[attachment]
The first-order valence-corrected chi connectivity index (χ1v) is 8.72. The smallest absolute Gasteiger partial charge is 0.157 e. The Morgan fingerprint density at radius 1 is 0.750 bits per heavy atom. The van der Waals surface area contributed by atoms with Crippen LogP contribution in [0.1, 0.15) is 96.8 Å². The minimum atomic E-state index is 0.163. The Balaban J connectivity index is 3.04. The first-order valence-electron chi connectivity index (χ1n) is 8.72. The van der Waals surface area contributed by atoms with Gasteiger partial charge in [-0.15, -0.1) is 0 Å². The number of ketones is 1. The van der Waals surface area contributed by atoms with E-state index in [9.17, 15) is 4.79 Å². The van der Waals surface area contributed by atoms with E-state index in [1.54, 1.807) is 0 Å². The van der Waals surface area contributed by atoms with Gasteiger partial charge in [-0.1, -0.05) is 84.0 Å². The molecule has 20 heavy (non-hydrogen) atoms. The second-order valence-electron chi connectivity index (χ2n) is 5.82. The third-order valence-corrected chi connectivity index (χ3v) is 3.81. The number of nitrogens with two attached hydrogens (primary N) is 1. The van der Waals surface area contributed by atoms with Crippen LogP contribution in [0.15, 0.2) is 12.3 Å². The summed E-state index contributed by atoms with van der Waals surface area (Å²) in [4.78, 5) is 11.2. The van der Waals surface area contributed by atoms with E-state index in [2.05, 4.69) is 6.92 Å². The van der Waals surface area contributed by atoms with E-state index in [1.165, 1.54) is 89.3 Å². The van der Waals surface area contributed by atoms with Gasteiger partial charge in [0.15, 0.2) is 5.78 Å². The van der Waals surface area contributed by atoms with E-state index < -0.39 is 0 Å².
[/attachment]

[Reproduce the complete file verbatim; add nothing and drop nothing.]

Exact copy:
The first-order valence-corrected chi connectivity index (χ1v) is 8.72. The smallest absolute Gasteiger partial charge is 0.157 e. The Morgan fingerprint density at radius 1 is 0.750 bits per heavy atom. The van der Waals surface area contributed by atoms with Crippen LogP contribution in [0.1, 0.15) is 96.8 Å². The minimum atomic E-state index is 0.163. The Balaban J connectivity index is 3.04. The first-order valence-electron chi connectivity index (χ1n) is 8.72. The van der Waals surface area contributed by atoms with Gasteiger partial charge in [-0.15, -0.1) is 0 Å². The number of ketones is 1. The van der Waals surface area contributed by atoms with E-state index in [9.17, 15) is 4.79 Å². The van der Waals surface area contributed by atoms with E-state index in [1.54, 1.807) is 0 Å². The van der Waals surface area contributed by atoms with Gasteiger partial charge in [-0.1, -0.05) is 84.0 Å². The molecule has 20 heavy (non-hydrogen) atoms. The second-order valence-electron chi connectivity index (χ2n) is 5.82. The third-order valence-corrected chi connectivity index (χ3v) is 3.81. The number of nitrogens with two attached hydrogens (primary N) is 1. The van der Waals surface area contributed by atoms with Crippen LogP contribution in [0.15, 0.2) is 12.3 Å². The summed E-state index contributed by atoms with van der Waals surface area (Å²) in [4.78, 5) is 11.2. The van der Waals surface area contributed by atoms with E-state index in [2.05, 4.69) is 6.92 Å². The van der Waals surface area contributed by atoms with E-state index in [1.165, 1.54) is 89.3 Å². The van der Waals surface area contributed by atoms with Gasteiger partial charge in [0.15, 0.2) is 5.78 Å². The van der Waals surface area contributed by atoms with E-state index < -0.39 is 0 Å².